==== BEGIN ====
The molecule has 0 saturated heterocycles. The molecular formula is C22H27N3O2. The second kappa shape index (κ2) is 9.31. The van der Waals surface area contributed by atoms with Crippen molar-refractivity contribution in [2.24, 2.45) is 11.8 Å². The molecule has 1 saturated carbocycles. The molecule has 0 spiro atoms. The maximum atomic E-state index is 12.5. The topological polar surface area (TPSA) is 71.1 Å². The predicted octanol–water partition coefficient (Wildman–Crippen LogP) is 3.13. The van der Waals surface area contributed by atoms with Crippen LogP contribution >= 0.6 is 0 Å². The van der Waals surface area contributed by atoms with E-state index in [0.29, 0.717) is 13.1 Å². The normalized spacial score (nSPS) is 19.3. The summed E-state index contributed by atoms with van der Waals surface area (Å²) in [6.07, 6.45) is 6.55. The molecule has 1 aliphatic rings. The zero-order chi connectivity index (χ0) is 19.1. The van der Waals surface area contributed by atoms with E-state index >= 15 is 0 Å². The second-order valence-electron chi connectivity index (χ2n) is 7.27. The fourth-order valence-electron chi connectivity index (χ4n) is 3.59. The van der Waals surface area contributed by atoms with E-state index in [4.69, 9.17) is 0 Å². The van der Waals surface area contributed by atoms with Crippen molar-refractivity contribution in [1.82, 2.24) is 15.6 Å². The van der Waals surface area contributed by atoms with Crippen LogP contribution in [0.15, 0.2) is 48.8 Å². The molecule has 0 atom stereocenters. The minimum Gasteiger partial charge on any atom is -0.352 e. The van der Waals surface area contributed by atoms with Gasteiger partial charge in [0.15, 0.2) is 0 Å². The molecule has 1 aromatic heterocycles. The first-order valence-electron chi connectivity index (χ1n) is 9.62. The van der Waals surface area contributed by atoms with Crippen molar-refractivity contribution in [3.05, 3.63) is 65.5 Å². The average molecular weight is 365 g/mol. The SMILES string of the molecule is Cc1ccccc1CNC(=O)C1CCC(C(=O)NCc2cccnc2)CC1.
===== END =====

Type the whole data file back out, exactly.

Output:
The molecule has 0 saturated heterocycles. The molecular formula is C22H27N3O2. The second kappa shape index (κ2) is 9.31. The van der Waals surface area contributed by atoms with Crippen molar-refractivity contribution in [2.24, 2.45) is 11.8 Å². The molecule has 1 saturated carbocycles. The molecule has 0 spiro atoms. The maximum atomic E-state index is 12.5. The topological polar surface area (TPSA) is 71.1 Å². The predicted octanol–water partition coefficient (Wildman–Crippen LogP) is 3.13. The van der Waals surface area contributed by atoms with Crippen LogP contribution >= 0.6 is 0 Å². The van der Waals surface area contributed by atoms with E-state index in [0.29, 0.717) is 13.1 Å². The normalized spacial score (nSPS) is 19.3. The summed E-state index contributed by atoms with van der Waals surface area (Å²) in [6.07, 6.45) is 6.55. The molecule has 1 aliphatic rings. The zero-order chi connectivity index (χ0) is 19.1. The van der Waals surface area contributed by atoms with E-state index >= 15 is 0 Å². The second-order valence-electron chi connectivity index (χ2n) is 7.27. The fourth-order valence-electron chi connectivity index (χ4n) is 3.59. The van der Waals surface area contributed by atoms with E-state index in [4.69, 9.17) is 0 Å². The van der Waals surface area contributed by atoms with Crippen molar-refractivity contribution in [1.82, 2.24) is 15.6 Å². The van der Waals surface area contributed by atoms with Crippen LogP contribution in [0.15, 0.2) is 48.8 Å². The molecule has 0 atom stereocenters. The minimum Gasteiger partial charge on any atom is -0.352 e. The van der Waals surface area contributed by atoms with Gasteiger partial charge in [0.15, 0.2) is 0 Å². The molecule has 1 aromatic heterocycles. The first-order valence-electron chi connectivity index (χ1n) is 9.62. The van der Waals surface area contributed by atoms with Crippen molar-refractivity contribution in [3.05, 3.63) is 65.5 Å². The average molecular weight is 365 g/mol. The SMILES string of the molecule is Cc1ccccc1CNC(=O)C1CCC(C(=O)NCc2cccnc2)CC1.